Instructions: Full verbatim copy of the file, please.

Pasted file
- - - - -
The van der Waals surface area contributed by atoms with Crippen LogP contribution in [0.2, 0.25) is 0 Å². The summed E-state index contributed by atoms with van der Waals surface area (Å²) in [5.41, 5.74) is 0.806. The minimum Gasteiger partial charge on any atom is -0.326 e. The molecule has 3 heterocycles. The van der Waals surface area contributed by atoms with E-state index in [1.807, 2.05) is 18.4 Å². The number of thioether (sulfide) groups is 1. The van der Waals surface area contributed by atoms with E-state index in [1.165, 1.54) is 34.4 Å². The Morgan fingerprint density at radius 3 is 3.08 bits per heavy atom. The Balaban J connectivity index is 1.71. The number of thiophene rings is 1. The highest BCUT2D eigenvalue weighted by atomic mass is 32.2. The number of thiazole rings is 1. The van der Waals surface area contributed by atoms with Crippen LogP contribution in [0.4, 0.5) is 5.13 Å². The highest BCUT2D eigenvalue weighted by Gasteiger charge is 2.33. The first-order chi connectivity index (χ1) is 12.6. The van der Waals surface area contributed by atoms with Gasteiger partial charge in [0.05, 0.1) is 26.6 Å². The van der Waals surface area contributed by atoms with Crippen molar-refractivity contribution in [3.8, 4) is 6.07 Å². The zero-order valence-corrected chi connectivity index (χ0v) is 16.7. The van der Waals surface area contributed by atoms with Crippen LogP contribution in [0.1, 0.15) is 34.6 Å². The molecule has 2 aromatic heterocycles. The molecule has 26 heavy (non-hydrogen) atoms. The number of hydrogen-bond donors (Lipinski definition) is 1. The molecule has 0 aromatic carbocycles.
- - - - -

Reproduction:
The van der Waals surface area contributed by atoms with Crippen LogP contribution in [0.2, 0.25) is 0 Å². The summed E-state index contributed by atoms with van der Waals surface area (Å²) in [5.41, 5.74) is 0.806. The minimum Gasteiger partial charge on any atom is -0.326 e. The molecule has 3 heterocycles. The van der Waals surface area contributed by atoms with E-state index in [1.807, 2.05) is 18.4 Å². The number of thioether (sulfide) groups is 1. The van der Waals surface area contributed by atoms with E-state index in [1.165, 1.54) is 34.4 Å². The Morgan fingerprint density at radius 3 is 3.08 bits per heavy atom. The Balaban J connectivity index is 1.71. The number of thiophene rings is 1. The highest BCUT2D eigenvalue weighted by atomic mass is 32.2. The number of thiazole rings is 1. The van der Waals surface area contributed by atoms with Crippen LogP contribution in [0.4, 0.5) is 5.13 Å². The highest BCUT2D eigenvalue weighted by Gasteiger charge is 2.33. The first-order chi connectivity index (χ1) is 12.6. The van der Waals surface area contributed by atoms with Gasteiger partial charge in [0.05, 0.1) is 26.6 Å². The van der Waals surface area contributed by atoms with Crippen molar-refractivity contribution in [3.8, 4) is 6.07 Å². The zero-order valence-corrected chi connectivity index (χ0v) is 16.7. The van der Waals surface area contributed by atoms with Crippen LogP contribution in [0.1, 0.15) is 34.6 Å². The molecule has 2 aromatic heterocycles. The molecule has 26 heavy (non-hydrogen) atoms. The number of hydrogen-bond donors (Lipinski definition) is 1. The molecule has 0 aromatic carbocycles.